Root of the dental problem

Ice cream broke my tooth?

Sounds a little like “man bites dog,” but it happens.

The other night, after a small dinner, I sat down to watch the Phillies, which itself can be painful, as you know.

The ice cream was basically a Dixie cup, but from Breyer’s, I think. It was creamy and smooth, but had chocolate chips in it. 

I bit into one of them, heard a slight noise and thought I had a cashew nut in my mouth.

It was not a cashew. 

It was a tooth from the lower left side of my mouth.

I carefully put it aside and waited for the searing pain.

No pain. That’s good.

Tooth in my hand, that’s bad.

Next morning I called my dentist, Steve Gilbert, with offices at 1500 Market Street (some call it the Clothespin Building because Claes Oldenburg’s striking statue is out front). Remember the address.

I mention Dr. Gilbert because he is one of the good ones, maybe the great ones. You have an emergency, you come in. He finds time for you. 

One time I had a dental emergency on a Friday night before an unchangeable Monday morning flight to L.A. Dr. Gilbert opened up his office on Saturday morning so I could open my mouth and he could take care of me. Like I said, one of the good ones.

So when I called his office in the morning, I was told to come in at 11 a.m. One of the benefits of being “retired” is you don’t need a boss’ permission to take off some time. To be honest, I never had that problem with my bosses at the Daily News and later the Inquirer.

I got settled in Dr. Gilbert’s chair and I could tell by the expression on his face this was bad — a tooth too broken for him to heal. “You need root canal,” he said. 

It was not the first time I needed emergency surgery — this is a result of me avoiding dentists when I was younger, warn your kids — and not the first time he called an oral surgeon to get me an appointment right now.

This time around the lucky endodontist was Dr. Josh Wolgin, located just a few blocks away. Two hours later I was in his chair, fitted out with the sunglasses all the dentists seem to be handing out now, and a green rubber tent over my mouth. It was quite colorful.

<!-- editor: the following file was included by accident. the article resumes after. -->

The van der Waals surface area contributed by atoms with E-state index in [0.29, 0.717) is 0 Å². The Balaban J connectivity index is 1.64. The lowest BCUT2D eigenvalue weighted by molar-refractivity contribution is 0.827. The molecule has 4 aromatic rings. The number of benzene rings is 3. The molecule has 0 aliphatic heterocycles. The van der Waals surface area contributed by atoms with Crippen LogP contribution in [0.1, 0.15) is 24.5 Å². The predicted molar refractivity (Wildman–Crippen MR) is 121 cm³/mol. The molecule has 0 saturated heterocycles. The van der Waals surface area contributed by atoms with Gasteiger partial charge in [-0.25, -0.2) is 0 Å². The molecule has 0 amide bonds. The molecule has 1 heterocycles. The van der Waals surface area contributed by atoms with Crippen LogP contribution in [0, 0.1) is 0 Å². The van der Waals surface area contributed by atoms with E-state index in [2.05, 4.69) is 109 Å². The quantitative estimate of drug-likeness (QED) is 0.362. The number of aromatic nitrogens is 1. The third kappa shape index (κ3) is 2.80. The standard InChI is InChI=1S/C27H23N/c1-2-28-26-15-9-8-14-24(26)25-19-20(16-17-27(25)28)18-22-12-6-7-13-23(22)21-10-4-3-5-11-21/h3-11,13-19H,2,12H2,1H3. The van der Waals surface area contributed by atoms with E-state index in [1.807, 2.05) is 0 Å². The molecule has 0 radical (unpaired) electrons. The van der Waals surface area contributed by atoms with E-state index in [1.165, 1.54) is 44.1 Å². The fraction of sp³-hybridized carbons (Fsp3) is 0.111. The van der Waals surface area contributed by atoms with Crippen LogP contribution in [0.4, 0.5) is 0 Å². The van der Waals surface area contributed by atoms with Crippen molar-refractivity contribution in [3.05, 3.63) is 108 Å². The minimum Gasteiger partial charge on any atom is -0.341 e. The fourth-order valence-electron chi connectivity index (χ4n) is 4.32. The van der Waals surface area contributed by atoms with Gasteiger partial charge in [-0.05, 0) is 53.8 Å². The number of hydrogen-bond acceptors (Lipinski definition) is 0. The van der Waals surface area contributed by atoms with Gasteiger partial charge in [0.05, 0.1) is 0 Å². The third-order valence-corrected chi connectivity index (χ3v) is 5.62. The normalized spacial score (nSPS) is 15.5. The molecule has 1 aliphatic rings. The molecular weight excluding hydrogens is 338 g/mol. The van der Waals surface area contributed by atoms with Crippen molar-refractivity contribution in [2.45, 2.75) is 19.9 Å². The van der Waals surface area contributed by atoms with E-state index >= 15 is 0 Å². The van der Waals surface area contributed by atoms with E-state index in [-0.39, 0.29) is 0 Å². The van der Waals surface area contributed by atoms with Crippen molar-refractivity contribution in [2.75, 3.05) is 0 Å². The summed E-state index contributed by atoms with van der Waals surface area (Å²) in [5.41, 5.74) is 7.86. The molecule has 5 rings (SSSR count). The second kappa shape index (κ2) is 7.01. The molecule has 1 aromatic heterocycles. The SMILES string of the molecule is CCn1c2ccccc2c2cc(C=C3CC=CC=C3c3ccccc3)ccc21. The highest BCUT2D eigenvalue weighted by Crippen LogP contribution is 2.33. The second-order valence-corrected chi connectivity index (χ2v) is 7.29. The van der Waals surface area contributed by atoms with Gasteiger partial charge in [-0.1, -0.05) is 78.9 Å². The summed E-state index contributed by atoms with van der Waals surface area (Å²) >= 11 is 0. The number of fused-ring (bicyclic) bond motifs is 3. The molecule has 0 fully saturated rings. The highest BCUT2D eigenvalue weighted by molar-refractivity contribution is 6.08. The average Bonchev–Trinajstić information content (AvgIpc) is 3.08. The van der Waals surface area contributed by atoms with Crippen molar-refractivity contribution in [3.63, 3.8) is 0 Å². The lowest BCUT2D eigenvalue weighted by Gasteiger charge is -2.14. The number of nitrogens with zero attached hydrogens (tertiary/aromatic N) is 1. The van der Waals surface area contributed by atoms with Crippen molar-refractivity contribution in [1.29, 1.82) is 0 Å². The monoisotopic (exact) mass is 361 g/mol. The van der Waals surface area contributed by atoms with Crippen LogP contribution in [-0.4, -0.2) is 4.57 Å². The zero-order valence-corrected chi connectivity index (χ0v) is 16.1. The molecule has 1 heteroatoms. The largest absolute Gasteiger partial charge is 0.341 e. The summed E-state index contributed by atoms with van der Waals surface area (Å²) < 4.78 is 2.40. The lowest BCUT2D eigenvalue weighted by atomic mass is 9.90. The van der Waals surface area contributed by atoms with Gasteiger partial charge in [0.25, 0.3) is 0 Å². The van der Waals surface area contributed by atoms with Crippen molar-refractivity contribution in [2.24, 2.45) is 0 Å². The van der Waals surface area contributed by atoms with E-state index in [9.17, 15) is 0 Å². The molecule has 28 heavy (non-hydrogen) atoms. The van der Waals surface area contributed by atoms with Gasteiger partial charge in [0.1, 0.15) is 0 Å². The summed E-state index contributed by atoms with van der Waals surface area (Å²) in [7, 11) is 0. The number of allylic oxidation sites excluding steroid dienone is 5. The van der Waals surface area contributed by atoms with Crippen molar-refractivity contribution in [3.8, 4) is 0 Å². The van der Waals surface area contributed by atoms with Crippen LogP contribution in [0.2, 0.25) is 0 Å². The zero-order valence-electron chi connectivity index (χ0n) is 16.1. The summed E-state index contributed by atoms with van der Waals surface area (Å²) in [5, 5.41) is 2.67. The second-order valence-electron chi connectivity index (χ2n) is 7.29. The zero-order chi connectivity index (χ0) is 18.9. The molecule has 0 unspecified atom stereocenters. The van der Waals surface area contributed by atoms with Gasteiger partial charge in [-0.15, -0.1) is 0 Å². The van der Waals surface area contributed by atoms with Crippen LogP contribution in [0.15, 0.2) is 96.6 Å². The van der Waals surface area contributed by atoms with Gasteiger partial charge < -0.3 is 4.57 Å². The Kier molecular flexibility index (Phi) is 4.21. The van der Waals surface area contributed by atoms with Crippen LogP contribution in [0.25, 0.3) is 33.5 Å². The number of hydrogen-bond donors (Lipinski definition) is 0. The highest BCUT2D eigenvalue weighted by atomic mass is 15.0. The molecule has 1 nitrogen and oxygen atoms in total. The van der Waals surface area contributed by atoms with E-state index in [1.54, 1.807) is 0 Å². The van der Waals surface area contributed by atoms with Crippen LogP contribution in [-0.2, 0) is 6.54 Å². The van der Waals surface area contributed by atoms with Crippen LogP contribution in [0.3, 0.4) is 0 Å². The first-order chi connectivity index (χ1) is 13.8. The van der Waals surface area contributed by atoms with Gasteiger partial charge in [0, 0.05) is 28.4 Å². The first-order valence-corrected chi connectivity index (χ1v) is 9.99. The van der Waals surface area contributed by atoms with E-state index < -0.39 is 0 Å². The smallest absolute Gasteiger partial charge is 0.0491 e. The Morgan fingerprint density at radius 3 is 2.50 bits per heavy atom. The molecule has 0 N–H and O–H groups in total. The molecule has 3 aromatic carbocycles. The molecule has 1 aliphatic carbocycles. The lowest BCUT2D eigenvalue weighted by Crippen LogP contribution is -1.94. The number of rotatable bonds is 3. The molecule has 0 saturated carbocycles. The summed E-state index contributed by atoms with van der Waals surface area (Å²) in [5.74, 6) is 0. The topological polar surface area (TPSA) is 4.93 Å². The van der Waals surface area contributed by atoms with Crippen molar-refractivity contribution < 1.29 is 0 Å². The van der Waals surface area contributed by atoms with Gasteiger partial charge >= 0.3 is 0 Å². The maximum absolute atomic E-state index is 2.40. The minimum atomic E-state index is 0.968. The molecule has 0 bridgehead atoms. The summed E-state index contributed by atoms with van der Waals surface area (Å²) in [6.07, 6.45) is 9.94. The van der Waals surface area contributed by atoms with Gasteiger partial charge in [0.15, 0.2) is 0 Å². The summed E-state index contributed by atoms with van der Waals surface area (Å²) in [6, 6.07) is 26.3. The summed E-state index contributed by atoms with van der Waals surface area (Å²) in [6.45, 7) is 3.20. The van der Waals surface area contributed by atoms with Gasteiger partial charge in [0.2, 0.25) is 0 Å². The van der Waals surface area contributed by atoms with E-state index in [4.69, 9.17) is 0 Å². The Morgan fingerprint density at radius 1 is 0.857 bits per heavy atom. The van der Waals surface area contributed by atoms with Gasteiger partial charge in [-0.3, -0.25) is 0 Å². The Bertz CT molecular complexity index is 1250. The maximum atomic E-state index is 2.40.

Dr. Wolgin gets to work

Before that we chatted, as the Novocain took hold.

What are the odds that each of us had seen “Marathon Man” a couple of nights before? That’s the movie starring Dustin Hoffman as a graduate student who gets tortured by a Nazi war criminal played by Laurence Olivier who uses dental instruments.

“Is it safe?,” Wolgin asked, quoting a line from the movie. 

We both laughed, him more hearty than I.

When I was a kid, in school they used to try to encourage us to brush your teeth by scaring the hell out of us by saying if we didn’t, root canal surgery would result. It seemed terrifying, and at the time, it was. 

That’s one of the reasons I avoided dentists — I was afraid I’d wind up a candidate for root canal.

The good news: It’s pretty much painless today. It sounds worse than it is. 

Getting the needle with the painkiller was the worst part of the procedure that took less than an hour. 

After it was over, we chatted again and I told him his last name was familiar to me. Are you related to Jack Wolgin, I asked?

“That’s my grandfather,” he said. 

The grandfather was quite a developer more than 40 years ago and he built the towers at 1500 Market Street, which is where Dr. Gilbert’s office is located. 

That’s why I asked you to remember the address, and that closes the circle.

7 thoughts on “Root of the dental problem”

  1. And now you’re going to tell us, Stu, that chocolate chips are the root of all (dental) evil, eh? Nice guy! Next time, stick to straight chocolate, strawberry, or vanilla. But otherwise a nice article about unexpected coincidences.

  2. Shel Siverstein, the cartoonist-humorist wrote this (or something like this) for kids: “Hey kids, if you lose a tooth put it under your pillow and the tooth fairy will leave you a dollar! Wanna make $32.00?”

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